By-the-minute car rental service Car2go is raising its rates for short trips under the guise of variable pricing, the company announced to its users today. As we’ve seen with other variably priced services like delivery and ride hailing, in practice this means you never really know what it will cost but will have little choice but to pay.
In an email to users of its service, Car2go said that as a result of “constantly evaluating our product, packages, and pricing strategies” it had arrived at the new system, under which price will depend on time, location and day. The new cost structure takes effect next month.
For Car2go users, this will generally mean paying more. The company highlighted a new cheaper possible per-minute rate of 35 cents, significantly lower than the current $0.45 rate. But it’s easy to guess when that lower rate will be available: “times, locations and days” that no one is using the service. Meanwhile, it’s also possible to encounter a new higher per-minute rate of up to 49 cents when cars are in demand or in a high-use location.
Blocks of time from half an hour to four hours are all increasing in price: The current flat rates are now floor rates, with the possibility you’ll be paying as much as a third more than before. For example, a two-hour block currently costs $29; soon it will cost somewhere between $30 and $39. Again, you won’t know until you open the app to check it out, at which point you’re probably already committed.
Day-length packages are actually cheaper under the new system, but no longer include miles, so while a 24-hour pass used to be $79, now it’s $70 — but at 19 cents per mile, you’ll be in the red after less than 50 miles. And the price only goes up from there. Still, it’s conceivable you’ll pay less for a two or three-day rental if you’re not actually going anywhere distant, but just need a car for the weekend.
A newly instituted zone-based charge and refund system punishes drivers for leaving the city center and rewards those at the periphery for driving back toward heavy usage areas. There’s a $5 charge if you leave the central zone, and $5 refund — or the price of the trip, if less — if you bring a car in from the outer one. (Consult your local Car2go to see what the zones are in your city.)
Count the cards here and you can see the house always wins. If you’re going out, the full $5 fee always applies. If you’re coming in, it will be very difficult to nail that $5 ride — go under and Car2go is reimbursing less than the $5 (and thus comes out ahead), go over and you end up paying money anyway. It’s just one of those clever little traps businesses set up.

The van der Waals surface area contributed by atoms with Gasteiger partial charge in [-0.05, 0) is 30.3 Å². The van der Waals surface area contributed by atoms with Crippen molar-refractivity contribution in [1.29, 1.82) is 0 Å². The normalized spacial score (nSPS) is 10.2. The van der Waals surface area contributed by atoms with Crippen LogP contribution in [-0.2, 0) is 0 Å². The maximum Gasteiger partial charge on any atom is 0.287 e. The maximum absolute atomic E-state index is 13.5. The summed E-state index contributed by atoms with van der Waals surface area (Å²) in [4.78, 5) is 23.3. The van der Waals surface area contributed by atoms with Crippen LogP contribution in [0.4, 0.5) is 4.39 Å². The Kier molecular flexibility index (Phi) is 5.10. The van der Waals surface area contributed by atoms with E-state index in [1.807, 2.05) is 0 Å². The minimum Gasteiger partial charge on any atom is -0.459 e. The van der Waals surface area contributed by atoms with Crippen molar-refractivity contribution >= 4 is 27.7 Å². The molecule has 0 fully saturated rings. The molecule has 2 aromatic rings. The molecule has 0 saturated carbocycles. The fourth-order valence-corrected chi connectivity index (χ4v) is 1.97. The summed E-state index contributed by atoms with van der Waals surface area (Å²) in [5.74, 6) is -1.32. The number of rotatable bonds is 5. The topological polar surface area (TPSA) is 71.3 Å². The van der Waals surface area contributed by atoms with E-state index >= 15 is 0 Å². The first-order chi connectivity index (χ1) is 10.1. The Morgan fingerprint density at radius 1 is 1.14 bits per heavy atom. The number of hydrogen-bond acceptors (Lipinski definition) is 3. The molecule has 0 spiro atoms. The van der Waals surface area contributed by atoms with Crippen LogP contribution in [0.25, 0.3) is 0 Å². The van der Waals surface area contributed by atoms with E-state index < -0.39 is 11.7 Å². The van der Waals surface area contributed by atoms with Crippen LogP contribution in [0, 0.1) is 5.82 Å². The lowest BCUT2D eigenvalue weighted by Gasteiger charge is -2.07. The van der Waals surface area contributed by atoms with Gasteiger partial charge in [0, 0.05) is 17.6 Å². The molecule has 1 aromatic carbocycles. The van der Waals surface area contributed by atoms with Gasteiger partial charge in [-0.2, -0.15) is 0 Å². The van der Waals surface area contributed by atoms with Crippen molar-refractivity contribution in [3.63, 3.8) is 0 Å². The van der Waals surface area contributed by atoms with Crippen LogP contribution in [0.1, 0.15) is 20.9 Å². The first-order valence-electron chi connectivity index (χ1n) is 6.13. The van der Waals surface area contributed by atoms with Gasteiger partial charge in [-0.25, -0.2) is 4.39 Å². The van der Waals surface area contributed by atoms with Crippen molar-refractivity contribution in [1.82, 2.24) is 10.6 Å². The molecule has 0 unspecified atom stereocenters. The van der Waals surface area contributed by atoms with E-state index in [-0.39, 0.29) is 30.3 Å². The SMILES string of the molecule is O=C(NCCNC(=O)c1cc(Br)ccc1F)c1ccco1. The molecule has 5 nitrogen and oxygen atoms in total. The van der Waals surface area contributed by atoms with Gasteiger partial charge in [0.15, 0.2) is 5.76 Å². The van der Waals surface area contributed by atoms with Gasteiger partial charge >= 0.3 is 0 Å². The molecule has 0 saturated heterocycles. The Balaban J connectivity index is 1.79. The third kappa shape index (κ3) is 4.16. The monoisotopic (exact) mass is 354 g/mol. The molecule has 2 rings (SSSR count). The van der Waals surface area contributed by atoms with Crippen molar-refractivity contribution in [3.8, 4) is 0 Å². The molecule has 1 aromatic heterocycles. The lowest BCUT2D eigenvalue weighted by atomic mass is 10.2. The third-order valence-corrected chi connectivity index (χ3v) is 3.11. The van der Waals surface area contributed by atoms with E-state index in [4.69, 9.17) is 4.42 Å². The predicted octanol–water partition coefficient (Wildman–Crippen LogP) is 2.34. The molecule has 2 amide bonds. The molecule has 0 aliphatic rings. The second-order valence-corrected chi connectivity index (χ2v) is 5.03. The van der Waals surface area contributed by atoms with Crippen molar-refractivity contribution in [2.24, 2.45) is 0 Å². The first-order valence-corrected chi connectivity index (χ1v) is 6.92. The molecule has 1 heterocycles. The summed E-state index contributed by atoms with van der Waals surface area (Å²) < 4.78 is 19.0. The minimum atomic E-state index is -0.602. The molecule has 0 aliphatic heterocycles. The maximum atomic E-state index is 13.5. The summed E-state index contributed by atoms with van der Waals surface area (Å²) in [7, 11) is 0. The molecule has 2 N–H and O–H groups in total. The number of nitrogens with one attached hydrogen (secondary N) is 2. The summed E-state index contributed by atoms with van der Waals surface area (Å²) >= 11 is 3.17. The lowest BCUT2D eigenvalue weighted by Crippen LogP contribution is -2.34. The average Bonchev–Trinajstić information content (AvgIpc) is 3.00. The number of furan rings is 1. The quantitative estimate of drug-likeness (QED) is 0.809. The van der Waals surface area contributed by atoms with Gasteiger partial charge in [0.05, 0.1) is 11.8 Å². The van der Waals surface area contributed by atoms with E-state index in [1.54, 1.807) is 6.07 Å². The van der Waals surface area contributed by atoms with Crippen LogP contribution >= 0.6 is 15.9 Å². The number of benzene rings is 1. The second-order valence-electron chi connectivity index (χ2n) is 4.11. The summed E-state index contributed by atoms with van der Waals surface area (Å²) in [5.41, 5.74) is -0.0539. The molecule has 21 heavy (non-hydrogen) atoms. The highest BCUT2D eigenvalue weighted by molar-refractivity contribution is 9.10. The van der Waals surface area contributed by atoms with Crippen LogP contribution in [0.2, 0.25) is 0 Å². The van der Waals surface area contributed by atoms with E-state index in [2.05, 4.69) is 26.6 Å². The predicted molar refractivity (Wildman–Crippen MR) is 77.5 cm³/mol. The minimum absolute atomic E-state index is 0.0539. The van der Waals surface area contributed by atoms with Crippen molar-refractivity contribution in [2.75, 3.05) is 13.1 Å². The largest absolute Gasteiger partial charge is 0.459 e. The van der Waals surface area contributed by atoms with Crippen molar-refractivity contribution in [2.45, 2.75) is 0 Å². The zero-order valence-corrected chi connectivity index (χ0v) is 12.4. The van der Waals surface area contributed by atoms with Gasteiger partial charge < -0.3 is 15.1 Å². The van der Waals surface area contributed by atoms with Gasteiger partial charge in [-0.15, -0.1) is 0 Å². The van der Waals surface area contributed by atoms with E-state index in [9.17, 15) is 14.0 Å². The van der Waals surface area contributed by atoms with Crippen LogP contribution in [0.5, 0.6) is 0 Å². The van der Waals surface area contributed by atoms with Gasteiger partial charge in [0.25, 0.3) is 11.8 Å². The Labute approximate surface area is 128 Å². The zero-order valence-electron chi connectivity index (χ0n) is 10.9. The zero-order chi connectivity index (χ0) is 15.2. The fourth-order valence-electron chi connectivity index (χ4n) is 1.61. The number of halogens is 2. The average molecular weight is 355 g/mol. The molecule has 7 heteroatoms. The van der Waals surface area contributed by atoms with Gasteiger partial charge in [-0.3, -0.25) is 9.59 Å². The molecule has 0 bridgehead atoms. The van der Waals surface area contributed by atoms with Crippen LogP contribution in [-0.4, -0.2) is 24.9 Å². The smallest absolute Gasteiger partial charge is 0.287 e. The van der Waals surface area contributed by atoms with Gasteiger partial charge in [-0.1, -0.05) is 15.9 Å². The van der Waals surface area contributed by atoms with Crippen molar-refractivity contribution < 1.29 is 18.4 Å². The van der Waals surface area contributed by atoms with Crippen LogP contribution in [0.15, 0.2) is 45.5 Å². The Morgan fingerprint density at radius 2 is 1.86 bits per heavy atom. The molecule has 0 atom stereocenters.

You can see the full changes in the chart below:
Oh, and your first 200 trips this calendar year have an additional $1 fee. You’re welcome!
In case you can’t tell, this is bad news for consumers, though it would be too much to expect that these prices would stay stable for years. But variable pricing is fundamentally anti-consumer because of a lack of transparency under which the companies controlling it can pull all kinds of shenanigans. Sadly, that makes it a great choice for the bottom line.
These unwelcome changes come six months after Car2go joined the BMW-Daimler joint venture Share Now, which has a variety of car-share services around the world it intends to unify under a single brand soon (it already killed ReachNow, rather abruptly). Apparently larger scale and reduced competition don’t actually lead to lower prices — unfortunate for their customers. But overall the floating car-share services are an important one. Just not as cheap as they used to be.
Proterra has authorized shares to raise $75 million, a new round of funding that would push the electric bus maker’s valuation past $1 billion, TechCrunch has learned.
The company authorized the sale of 10,857,762 shares at a price of $6.91 in a Series 8 round, according to a securities filing that was obtained by the Prime Unicorn Index, a company that tracks the performance of private U.S. companies, and reviewed by TechCrunch. If all of the shares are issued, the company’s total valuation would be $1.04 billion, pushing it into “unicorn” territory, according to Prime Unicorn Index.
Proterra declined to comment.
Efforts to raise capital come as the company explores an IPO, according to a report last month by Reuters that said Proterra had hired underwriters from Deutsche Bank, JPMorgan Chase and Morgan Stanley.
Prior to this August 2 filing, Proterra had raised a total of $551.77 million in funding from investors that include G2VP, Kleiner Perkins Caufield & Byers, Constellation Ventures, Mitsui & Co. as well as BMW i Ventures, Edison Energy, the Federal Transportation Administration, General Motors’s venture arm and Tao Capital Partners.